Sales and Marketing Performance Blog

10,000 Reasons to get Clear about your Value Proposition

Posted by Mark Gibson on Wed, May 29, 2013

Last week I met two entrepreneurs in the customer development phase of building start-up companies.
The first entrepreneur, Rajesh Setty founder of  WittyParrot and many other startups led the "what we do" conversation with a demo and it was very clear after just one minute how their product creates value; the other took a while to explain what his company did and it took me even longer to "get it".

I asked both of them, how many times they expected to pitch their "big-idea" and "what-we-do" stories in the next year.
I qualified this by suggesting that they were not only pitching to prospects; they will be pitching to colleagues, prospective new hires, investors, business partners, friends and family, social networking contacts, web-site visitors and of course to strangers on a plane or at a cocktail party in response to the "so-what-do-you-guys-do?" question.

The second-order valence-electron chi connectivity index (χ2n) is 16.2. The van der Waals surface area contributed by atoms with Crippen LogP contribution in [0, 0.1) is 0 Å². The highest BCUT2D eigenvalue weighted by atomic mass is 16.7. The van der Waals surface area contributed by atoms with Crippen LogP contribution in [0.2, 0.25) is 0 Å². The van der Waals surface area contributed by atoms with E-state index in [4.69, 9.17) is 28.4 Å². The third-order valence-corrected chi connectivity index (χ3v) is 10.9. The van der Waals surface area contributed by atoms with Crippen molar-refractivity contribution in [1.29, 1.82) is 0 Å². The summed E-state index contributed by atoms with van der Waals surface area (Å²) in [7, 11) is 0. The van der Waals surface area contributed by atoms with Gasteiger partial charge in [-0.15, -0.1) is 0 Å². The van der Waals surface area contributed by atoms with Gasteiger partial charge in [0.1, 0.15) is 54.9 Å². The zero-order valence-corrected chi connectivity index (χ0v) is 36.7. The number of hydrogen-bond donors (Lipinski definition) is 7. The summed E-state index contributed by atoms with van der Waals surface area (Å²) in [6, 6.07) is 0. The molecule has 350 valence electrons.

Rajesh suggested that he would probably pitch his story 2000 times in the next year, the other entrepreneur about 500 times. Let's pick a point in between, say 1000 and multiply this by 10, because both companies have about 10 employees today. Most are engineers, but all are going to be interacting with the above networks of partners, prospects and strangers.
That's about 10,000 times for the company pitch in the next year....and of course in a start-up, the story is changing by the month as lessons are learned from product usage, use cases expand, and new capabilities are built into the product.  In addition, if the company gains funding and grows, employee headcount may treble in the same period. How long will it take to enable new hires to get-on-message?

One entrepreneur rated the clarity of their value proposition at 1/10 and explained that he currently has a consultant working on helping him clarify it, Rajesh rated his message at 6/10 and a work in progress. The image below represents what is created when you are less than 7/10 for message clarity....pollution!
 
Poor messaging is like discarded waste; forgotten, of no value, to be buried forever from memory.

How then can a start-up, or an F500 company for that matter, address the problem of unclear messaging? If you have read this far I think you’ll agree that it’s important. The answer to the question is that it’s not easy.